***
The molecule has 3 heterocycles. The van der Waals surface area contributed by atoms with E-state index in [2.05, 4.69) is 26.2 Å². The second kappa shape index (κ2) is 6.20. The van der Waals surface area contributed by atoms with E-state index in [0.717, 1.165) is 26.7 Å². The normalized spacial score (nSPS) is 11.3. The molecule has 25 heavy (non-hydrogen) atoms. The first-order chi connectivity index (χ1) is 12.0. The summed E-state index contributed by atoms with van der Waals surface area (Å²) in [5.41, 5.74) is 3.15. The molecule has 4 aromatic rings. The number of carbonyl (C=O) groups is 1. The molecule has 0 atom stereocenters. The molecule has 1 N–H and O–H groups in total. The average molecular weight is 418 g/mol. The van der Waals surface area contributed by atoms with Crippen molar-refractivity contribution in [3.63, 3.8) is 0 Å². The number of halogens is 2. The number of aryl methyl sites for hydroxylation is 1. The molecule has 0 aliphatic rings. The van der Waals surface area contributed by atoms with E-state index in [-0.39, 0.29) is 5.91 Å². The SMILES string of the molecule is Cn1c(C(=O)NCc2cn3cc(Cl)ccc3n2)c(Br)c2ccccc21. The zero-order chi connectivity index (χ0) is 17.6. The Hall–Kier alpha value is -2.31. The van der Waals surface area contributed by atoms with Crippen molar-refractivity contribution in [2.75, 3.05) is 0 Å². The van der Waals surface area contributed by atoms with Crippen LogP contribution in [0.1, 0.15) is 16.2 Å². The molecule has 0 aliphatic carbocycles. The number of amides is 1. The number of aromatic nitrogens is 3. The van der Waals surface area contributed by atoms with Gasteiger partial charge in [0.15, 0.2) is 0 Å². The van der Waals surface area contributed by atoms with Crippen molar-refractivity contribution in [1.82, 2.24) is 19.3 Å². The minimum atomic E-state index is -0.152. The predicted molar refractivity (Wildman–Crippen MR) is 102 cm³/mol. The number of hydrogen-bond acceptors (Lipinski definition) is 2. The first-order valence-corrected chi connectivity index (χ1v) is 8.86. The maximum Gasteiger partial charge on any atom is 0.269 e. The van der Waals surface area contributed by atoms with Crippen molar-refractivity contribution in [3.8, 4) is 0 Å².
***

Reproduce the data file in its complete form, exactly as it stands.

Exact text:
The molecule has 3 heterocycles. The van der Waals surface area contributed by atoms with E-state index in [2.05, 4.69) is 26.2 Å². The second kappa shape index (κ2) is 6.20. The van der Waals surface area contributed by atoms with E-state index in [0.717, 1.165) is 26.7 Å². The normalized spacial score (nSPS) is 11.3. The molecule has 25 heavy (non-hydrogen) atoms. The first-order chi connectivity index (χ1) is 12.0. The summed E-state index contributed by atoms with van der Waals surface area (Å²) in [5.41, 5.74) is 3.15. The molecule has 4 aromatic rings. The number of carbonyl (C=O) groups is 1. The molecule has 0 atom stereocenters. The molecule has 1 N–H and O–H groups in total. The average molecular weight is 418 g/mol. The van der Waals surface area contributed by atoms with Crippen molar-refractivity contribution in [3.63, 3.8) is 0 Å². The number of halogens is 2. The number of aryl methyl sites for hydroxylation is 1. The molecule has 0 aliphatic rings. The van der Waals surface area contributed by atoms with E-state index in [-0.39, 0.29) is 5.91 Å². The SMILES string of the molecule is Cn1c(C(=O)NCc2cn3cc(Cl)ccc3n2)c(Br)c2ccccc21. The zero-order chi connectivity index (χ0) is 17.6. The Hall–Kier alpha value is -2.31. The van der Waals surface area contributed by atoms with Crippen molar-refractivity contribution in [2.75, 3.05) is 0 Å². The van der Waals surface area contributed by atoms with Crippen LogP contribution in [0.1, 0.15) is 16.2 Å². The molecule has 0 aliphatic carbocycles. The number of amides is 1. The number of aromatic nitrogens is 3. The van der Waals surface area contributed by atoms with Gasteiger partial charge in [0.15, 0.2) is 0 Å². The van der Waals surface area contributed by atoms with Crippen molar-refractivity contribution in [1.82, 2.24) is 19.3 Å². The minimum atomic E-state index is -0.152. The predicted molar refractivity (Wildman–Crippen MR) is 102 cm³/mol. The number of hydrogen-bond acceptors (Lipinski definition) is 2. The first-order valence-corrected chi connectivity index (χ1v) is 8.86. The maximum Gasteiger partial charge on any atom is 0.269 e. The van der Waals surface area contributed by atoms with Crippen molar-refractivity contribution in [3.8, 4) is 0 Å².